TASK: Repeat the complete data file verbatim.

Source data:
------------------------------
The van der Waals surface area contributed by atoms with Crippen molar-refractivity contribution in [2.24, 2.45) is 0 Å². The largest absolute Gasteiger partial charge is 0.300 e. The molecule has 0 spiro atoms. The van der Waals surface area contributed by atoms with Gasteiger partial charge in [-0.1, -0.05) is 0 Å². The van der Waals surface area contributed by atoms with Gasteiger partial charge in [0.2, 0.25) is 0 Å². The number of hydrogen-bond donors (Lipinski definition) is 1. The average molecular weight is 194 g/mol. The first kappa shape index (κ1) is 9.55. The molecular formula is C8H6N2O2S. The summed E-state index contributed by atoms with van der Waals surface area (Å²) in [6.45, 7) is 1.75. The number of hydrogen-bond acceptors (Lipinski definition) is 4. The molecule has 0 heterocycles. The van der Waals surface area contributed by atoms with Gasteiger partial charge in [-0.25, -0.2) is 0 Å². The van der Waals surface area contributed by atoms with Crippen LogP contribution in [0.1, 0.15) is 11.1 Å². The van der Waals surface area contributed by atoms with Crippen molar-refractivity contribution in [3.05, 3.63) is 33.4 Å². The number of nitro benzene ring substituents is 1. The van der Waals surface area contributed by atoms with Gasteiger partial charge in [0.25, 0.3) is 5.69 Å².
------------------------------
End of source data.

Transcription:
The van der Waals surface area contributed by atoms with Crippen molar-refractivity contribution in [2.24, 2.45) is 0 Å². The largest absolute Gasteiger partial charge is 0.300 e. The molecule has 0 spiro atoms. The van der Waals surface area contributed by atoms with Gasteiger partial charge in [-0.1, -0.05) is 0 Å². The van der Waals surface area contributed by atoms with Gasteiger partial charge in [0.2, 0.25) is 0 Å². The number of hydrogen-bond donors (Lipinski definition) is 1. The average molecular weight is 194 g/mol. The first kappa shape index (κ1) is 9.55. The molecular formula is C8H6N2O2S. The summed E-state index contributed by atoms with van der Waals surface area (Å²) in [6.45, 7) is 1.75. The number of hydrogen-bond acceptors (Lipinski definition) is 4. The molecule has 0 heterocycles. The van der Waals surface area contributed by atoms with Gasteiger partial charge in [-0.25, -0.2) is 0 Å². The van der Waals surface area contributed by atoms with Crippen LogP contribution in [0.1, 0.15) is 11.1 Å². The van der Waals surface area contributed by atoms with Crippen molar-refractivity contribution in [3.05, 3.63) is 33.4 Å². The number of nitro benzene ring substituents is 1. The van der Waals surface area contributed by atoms with Gasteiger partial charge in [0.25, 0.3) is 5.69 Å².